Our community is comprised of entrepreneurs and artists and creatives – folks who have chosen incredibly difficult professional paths that often don’t offer any safety nets or guarantees. Nonetheless, we regularly hear that being a parent is a far greater challenge and so we asked some of these folks to open up to us about the things they’ve done as parents that they feel will have a meaningful and positive impact on their child.

Korina Opgenorth | Life Style & Wedding Photographer

As a parent, I love my children and sacrifice many things for them. I think one of the most impactful things I have done for them is show them how to take care of each other as well as teaching them the importance of emotional awareness and healthy living. Recently when my personal life became overwhelming, I took up running as an outlet and worked towards long distance races. My kids could be part of my training workouts, and I made and still make it a family outing – them on their bikes, and me pushing the jogging stroller. I think this has created a healthy view of activity and goal setting. Emotionally, we acknowledge emotions and discuss healthy ways we can express them. I think that having those two practical practices in life will impact my kids in a positive way for a lifetime. Read more>>

Molly McGrath | ??? not sure what this means

The best decisions I ever made as a parent was hiring a life coach for my teenage children beginning when they were in middle school. We have to remember we are raising adults. My children; freshman in college and sophomore in high school, have had a coach since they were in middle school. I don’t know how they would have navigated the global pandemic without the tools they were armed with to deal with massive change, uncertainty and unpredictability. Investing in a coach for tweens through college years is no longer considered a luxury, it’s a necessity. As a parent, it is more crucial than the extracurricular activities previously intended for “Keeping the kids out of trouble and centered.” 2020 has shed the flood light on the need for our children to have the life skills for flexibility, self-governing resourcefulness, confidence building, focus management and navigating unpredictability. Read more>>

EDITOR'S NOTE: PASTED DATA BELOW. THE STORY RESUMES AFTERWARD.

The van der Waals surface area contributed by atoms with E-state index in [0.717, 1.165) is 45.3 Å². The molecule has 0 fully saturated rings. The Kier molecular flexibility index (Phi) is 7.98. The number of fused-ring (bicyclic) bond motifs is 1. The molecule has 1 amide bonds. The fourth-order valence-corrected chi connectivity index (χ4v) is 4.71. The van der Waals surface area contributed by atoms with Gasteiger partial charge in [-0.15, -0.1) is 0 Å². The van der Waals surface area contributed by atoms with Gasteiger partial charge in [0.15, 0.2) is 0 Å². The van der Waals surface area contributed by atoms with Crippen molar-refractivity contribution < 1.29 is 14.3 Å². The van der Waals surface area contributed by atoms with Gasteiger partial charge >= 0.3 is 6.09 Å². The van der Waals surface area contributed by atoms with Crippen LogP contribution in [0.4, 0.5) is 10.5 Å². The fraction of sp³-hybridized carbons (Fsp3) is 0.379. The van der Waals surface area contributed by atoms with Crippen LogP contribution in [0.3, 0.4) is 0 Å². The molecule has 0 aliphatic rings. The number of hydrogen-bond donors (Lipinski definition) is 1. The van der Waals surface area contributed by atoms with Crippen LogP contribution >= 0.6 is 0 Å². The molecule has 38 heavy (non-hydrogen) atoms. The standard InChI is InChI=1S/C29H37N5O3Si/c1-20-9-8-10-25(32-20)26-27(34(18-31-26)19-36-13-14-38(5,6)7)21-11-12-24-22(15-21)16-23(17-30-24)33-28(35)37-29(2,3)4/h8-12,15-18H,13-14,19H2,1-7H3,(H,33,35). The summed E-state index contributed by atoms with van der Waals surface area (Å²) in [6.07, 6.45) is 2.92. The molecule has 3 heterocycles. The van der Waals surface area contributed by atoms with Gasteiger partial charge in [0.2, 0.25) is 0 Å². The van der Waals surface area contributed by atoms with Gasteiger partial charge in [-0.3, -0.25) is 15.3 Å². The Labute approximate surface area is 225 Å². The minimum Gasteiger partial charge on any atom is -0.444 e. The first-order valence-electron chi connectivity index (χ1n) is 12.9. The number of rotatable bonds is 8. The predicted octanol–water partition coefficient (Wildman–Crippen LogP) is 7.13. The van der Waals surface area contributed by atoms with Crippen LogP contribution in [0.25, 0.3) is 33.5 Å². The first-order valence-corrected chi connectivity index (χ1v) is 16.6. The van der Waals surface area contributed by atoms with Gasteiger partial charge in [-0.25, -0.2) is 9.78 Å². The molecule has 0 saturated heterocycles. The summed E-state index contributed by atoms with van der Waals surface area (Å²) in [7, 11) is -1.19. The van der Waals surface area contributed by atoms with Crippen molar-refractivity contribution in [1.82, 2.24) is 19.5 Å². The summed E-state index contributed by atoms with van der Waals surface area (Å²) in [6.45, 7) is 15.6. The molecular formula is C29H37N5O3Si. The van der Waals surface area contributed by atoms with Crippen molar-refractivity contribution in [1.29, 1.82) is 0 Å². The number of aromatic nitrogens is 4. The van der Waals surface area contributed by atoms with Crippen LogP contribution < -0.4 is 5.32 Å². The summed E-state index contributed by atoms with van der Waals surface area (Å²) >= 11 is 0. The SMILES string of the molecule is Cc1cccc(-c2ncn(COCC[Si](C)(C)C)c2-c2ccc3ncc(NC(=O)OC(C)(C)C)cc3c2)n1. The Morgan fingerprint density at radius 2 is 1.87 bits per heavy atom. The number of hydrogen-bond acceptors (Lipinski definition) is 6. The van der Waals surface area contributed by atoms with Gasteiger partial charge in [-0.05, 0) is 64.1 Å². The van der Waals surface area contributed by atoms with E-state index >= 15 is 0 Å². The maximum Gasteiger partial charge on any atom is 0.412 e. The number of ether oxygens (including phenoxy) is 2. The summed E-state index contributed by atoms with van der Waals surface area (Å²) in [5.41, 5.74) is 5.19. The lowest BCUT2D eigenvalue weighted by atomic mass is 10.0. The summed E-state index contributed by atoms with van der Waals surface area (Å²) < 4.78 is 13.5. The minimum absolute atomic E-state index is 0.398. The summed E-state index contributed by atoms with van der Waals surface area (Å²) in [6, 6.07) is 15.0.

Teresa Ortiz | Mother & Realtor

“Instead of trying to give your kids everything you didn’t have, focus on teaching them everything you didn’t know.”-unknown I love this question so much and it instantly made me think of a quote that I read not too long ago that really struck me and made me pause… Once I became a mother at 17 years old, I inherently, and now realize even subconsciously, abandoned my dreams and greatest desires for my life as a way of manifesting and confessing my love and commitment to my new role as a mother. Obviously I didn’t want to neglect my dreams but I thought that’s just what parents were supposed to do. It wasn’t until about a year ago I had this breakthrough in life and in my relationship with my daughter that it finally dawned on me that I was a prisoner of my own personal beliefs and self inflicted limitations. No matter what I did, I felt that in order for anything I had ever done in my life make sense, it meant that I had to always sacrifice a part of me for her, my daughter. Read more>>

Jana L Bussanich | Watercolor Artist, Author & Art Instructor

Knowing who I am and what it means – what I am made for – and modeling that strong identity empowers our children (and others) to do the same. I am the mother of four now-grown children and Nana to six grandchildren, ages 2 to 11. I have found that it’s essential to continue self-discovery, know my preferences (likes and dislikes), cultivate vital interests, and pursue my dreams apart from my role as a mother. and now grandmother. This accomplishes two (likely many more) crucial things: First, children are a temporary assignment. A mother will be better equipped to navigate and support the various stages of the child’s individuation when engaged with her own development. The irony of motherhood is to help your very dependent and needy child (as an infant) know themselves better than they know anyone else and to use that knowledge of self to create a satisfying, meaningful life. Children are like presents to be unwrapped through the years. Read more>>